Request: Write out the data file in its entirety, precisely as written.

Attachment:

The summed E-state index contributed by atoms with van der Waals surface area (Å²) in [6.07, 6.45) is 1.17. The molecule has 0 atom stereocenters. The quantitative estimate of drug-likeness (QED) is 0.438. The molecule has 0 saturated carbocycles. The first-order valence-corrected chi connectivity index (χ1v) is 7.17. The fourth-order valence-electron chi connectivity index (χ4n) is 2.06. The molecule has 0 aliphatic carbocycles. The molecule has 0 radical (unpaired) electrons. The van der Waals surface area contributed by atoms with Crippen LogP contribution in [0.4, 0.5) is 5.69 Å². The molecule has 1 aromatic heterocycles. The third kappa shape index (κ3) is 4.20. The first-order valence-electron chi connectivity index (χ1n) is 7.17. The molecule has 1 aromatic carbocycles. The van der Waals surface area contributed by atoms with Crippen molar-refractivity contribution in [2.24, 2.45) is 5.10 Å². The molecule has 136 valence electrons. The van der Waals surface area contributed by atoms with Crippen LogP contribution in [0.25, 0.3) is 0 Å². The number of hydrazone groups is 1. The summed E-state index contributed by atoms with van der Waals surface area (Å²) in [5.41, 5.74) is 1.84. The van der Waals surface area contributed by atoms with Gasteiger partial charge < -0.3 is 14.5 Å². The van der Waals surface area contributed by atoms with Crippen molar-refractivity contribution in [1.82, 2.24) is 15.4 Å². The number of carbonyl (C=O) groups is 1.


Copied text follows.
The summed E-state index contributed by atoms with van der Waals surface area (Å²) in [6.07, 6.45) is 1.17. The molecule has 0 atom stereocenters. The quantitative estimate of drug-likeness (QED) is 0.438. The molecule has 0 saturated carbocycles. The first-order valence-corrected chi connectivity index (χ1v) is 7.17. The fourth-order valence-electron chi connectivity index (χ4n) is 2.06. The molecule has 0 aliphatic carbocycles. The molecule has 0 radical (unpaired) electrons. The van der Waals surface area contributed by atoms with Crippen LogP contribution in [0.4, 0.5) is 5.69 Å². The molecule has 1 aromatic heterocycles. The third kappa shape index (κ3) is 4.20. The first-order valence-electron chi connectivity index (χ1n) is 7.17. The molecule has 1 aromatic carbocycles. The van der Waals surface area contributed by atoms with Crippen molar-refractivity contribution in [2.24, 2.45) is 5.10 Å². The molecule has 136 valence electrons. The van der Waals surface area contributed by atoms with Crippen LogP contribution in [0.25, 0.3) is 0 Å². The number of hydrazone groups is 1. The summed E-state index contributed by atoms with van der Waals surface area (Å²) in [5.41, 5.74) is 1.84. The van der Waals surface area contributed by atoms with Gasteiger partial charge < -0.3 is 14.5 Å². The van der Waals surface area contributed by atoms with Crippen molar-refractivity contribution in [1.82, 2.24) is 15.4 Å². The number of carbonyl (C=O) groups is 1.